Bozeman Daily Chronicle
News of the death of eastern Montana are premature. Yes, the kids are leaving small farms, ranches and small towns at an alarming rate, leaving just dwindling numbers of graying head behind.
But there are signs of life the ''big empty,'' sprouting not from the soil, but from the air moving over it - rapidly.
Work is slated to start this month on Montana's first major wind farm between Judith Gap and Harlowton. A Chicago firm, Invenergy, plans to have some 90 to 100 260-foot tall turbines constructed by the end of the year. Once completed the project is expected to supply 150-megawatts of power to NorthWestern Energy.
The best news to the people of Wheatland County, however, is not the production of power, but the 150 jobs the project is expected to provide during construction and the dozen or so permanent jobs the wind-power fields will require for its operation.
As small as that sounds in some circles, that is highly encouraging news in a part of the state that hasn't had much to celebrate economically for a long time. A Wheatland County commissioner says the wind farm will constitute the largest construction project in the county in some 30 years.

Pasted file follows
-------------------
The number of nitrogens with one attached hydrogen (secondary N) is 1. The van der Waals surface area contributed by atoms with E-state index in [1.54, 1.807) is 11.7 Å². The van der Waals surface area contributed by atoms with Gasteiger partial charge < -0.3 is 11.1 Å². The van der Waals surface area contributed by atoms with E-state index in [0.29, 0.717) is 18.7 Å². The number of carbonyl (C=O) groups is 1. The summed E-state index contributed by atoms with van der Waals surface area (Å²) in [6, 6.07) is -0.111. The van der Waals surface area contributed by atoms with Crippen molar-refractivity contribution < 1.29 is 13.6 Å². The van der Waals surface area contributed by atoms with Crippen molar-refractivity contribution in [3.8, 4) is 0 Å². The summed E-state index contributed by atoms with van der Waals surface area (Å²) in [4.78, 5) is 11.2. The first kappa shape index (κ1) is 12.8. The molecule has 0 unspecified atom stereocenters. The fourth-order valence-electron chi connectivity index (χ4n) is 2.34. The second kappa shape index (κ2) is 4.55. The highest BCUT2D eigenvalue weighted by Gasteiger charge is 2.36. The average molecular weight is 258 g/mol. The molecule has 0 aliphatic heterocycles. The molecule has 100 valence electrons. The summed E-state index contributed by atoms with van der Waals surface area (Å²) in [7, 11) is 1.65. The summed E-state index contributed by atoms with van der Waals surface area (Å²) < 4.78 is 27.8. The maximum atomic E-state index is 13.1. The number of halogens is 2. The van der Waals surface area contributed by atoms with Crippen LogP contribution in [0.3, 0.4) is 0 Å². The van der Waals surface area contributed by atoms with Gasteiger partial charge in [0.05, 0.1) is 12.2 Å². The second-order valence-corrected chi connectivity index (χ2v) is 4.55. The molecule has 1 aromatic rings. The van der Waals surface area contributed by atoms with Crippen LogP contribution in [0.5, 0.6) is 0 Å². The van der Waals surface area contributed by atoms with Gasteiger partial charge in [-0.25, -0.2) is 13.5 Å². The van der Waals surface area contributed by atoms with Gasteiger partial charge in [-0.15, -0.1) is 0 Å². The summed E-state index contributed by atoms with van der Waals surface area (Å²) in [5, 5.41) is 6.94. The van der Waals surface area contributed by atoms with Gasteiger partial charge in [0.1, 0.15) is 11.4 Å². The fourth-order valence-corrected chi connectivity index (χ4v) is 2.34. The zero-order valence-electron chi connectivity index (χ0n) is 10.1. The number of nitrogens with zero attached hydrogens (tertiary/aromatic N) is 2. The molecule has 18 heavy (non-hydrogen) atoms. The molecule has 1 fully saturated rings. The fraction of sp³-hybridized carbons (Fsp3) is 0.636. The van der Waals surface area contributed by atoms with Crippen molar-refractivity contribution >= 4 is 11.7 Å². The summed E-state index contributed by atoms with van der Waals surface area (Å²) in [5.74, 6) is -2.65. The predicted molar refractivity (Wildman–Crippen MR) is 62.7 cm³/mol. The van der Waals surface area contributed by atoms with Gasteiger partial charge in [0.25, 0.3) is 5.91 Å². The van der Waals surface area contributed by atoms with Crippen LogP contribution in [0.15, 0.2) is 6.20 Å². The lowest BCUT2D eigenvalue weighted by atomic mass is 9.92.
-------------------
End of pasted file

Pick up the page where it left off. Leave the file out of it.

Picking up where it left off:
This should not be a flash in the pan.
Finding alternative energy sources must be part of any long-term national energy policy aimed at achieving independence from foreign oil. And unlike some alternative energy sources, like solar, tidal and hydrogen energy, wind is a proven cost-effective way to produce electricity.
Extensive wind-turbine operations have been operating successfully for a number of years in southern California. Also proven is Montana's abundance of wind -- especially in the eastern part of the state.
Wind energy is not without its drawbacks. It does mar the scenery and pose a threat to birds. But it is essentially a clean, renewable source of energy, the potential of which will only increase as the price of fossil fuels continues to rise.
State lawmakers and policy makers should pay careful attention to what's unfolding up by Harlowton and seek ways to encourage further wind-generation projects in other windy parts of the state.